Senator Clinton 'Abusing the System,' Says NY GOP Opponent

By Marc Morano | July 7, 2008 | 8:31 PM EDT

( - Sen. Hillary Clinton is "abusing the system" -- using New York State voters as a springboard to the presidency, according to a 38-year-old Republican who would like to stop Mrs. Clinton in 2006, well before sthe 2008 Democratic race for president.

"[Clinton] is not even running for U.S. Senate, she is running for president and she clearly has no intention of fulfilling a six-year Senate term if she is re-elected," said likely GOP Senate candidate Adam Brecht in an interview with Cybercast News Service.

"Unfortunately, she's abusing the system," Brecht said. "I think putting everyone through the charade of a Senate campaign is ridiculous. It is ridiculous for her to run for an office she does not intend to execute." Brecht is a Wall Street public relations executive and once worked for former U.S. Senator Alfonse D'Amato. Although Sen. Clinton has not officially announced her intention of running for a second term, most political observers expect her to do so.

"I don't know why she is putting the people of New York through this. It's kind of disingenuous and I would love to see her commit publicly to serving a full six year term if re-elected. I think the people deserve that," Brecht said.

Abandoning a congressional or gubernatorial seat midway through a term to become president would not be the first time. Both President George W. Bush and Sen. Clinton's husband, former president Bill Clinton, left office midway through their gubernatorial terms to assume the presidency.

Brecht also criticized Clinton's Senate record.

"Nothing has been delivered. There are crushing problems in this state. We elected a celebrity in 2000, and now we need to elect a working senator," Brecht said.

"We really can't afford to indulge someone's passion for stardom any longer," he added.

Brecht said Clinton's "move to the right" on key issues like national security and defense are designed to "make her self more nationally electable."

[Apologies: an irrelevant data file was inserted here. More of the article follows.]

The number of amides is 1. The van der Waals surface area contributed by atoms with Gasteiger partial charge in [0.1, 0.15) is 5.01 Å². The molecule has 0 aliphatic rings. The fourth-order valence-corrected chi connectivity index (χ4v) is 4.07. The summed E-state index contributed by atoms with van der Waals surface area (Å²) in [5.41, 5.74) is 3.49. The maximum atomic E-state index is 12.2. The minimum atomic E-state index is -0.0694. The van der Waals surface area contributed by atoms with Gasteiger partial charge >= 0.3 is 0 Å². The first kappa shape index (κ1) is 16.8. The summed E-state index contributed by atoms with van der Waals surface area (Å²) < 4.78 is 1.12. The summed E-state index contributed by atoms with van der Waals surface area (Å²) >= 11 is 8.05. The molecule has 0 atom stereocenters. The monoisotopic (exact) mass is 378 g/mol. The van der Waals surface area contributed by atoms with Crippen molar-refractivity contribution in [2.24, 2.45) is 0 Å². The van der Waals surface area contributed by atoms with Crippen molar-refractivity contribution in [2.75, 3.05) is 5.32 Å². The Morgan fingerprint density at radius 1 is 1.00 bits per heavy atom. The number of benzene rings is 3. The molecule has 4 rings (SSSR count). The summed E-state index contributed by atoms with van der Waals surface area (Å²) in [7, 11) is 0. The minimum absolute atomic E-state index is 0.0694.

However, former Republican U.S. House Speaker Newt Gingrich, one of the most powerful conservatives and Clinton critics of the 1990s, praised the New York senator during a speech to the American Society of Newspaper Editors in April.

"Senator Clinton is very competent, very professional, very intelligently moving toward the center, very shrewdly and effectively serving on the Armed Services Committee," Gingrich was quoted in the New York Times.

"And I think any Republican who thinks she's going to be easy to beat has a total amnesia about the history of the Clintons," Gingrich added.

Despite Mrs. Clinton's perceived political strength, Brecht touted a Marist College Poll from last month showing him slightly ahead of the two likely candidates to run for the GOP nomination. The poll showed Brecht leading Edward Cox, a Manhattan lawyer and son-in-law of the late President Richard Nixon and Jeanine Pirro, the district attorney from Westchester County.

The Marist College poll showed well-known Republicans like Gov. George Pataki, former U.S. Rep. Rick Lazio and former New York City Mayor Rudolph Giuliani as the strongest potential opponents for Clinton, but none of the three is expected to run.

Other possible GOP contenders include New York State Health Commissioner Antonia Novello and tax lawyer William Brenner of Sullivan County, N.Y. Novello served as the U.S. surgeon general from 1990 to 1993 under then-President George H.W. Bush and Brenner ran unsuccessfully for the U.S. House in 2004.

As Cybercast News Service previously reported Brenner bills himself as the "anti-Hillary" candidate and according to his campaign, "has never hidden his dislike for incumbent Senator Clinton, whom he deems 'an opportunistic carpetbagger with her sights set on the White House.'"

Cox, an attorney with the New York firm Patterson, Belknap, Webb & Tyler, is not expected to announce his official candidacy until the fall, but he is expected to have his website up in the next week.

"We are off exploring, talking to people and he is serious about a race against Hillary Clinton, though he is not a declared candidate as of yet," said Lynn Mueller, a political advisor to Cox in an interview with Cybercast News Service .

"We think New York deserves a senator who's going to represent New York and not do anything else," Mueller said.

'East coast Arnold Schwarzenegger'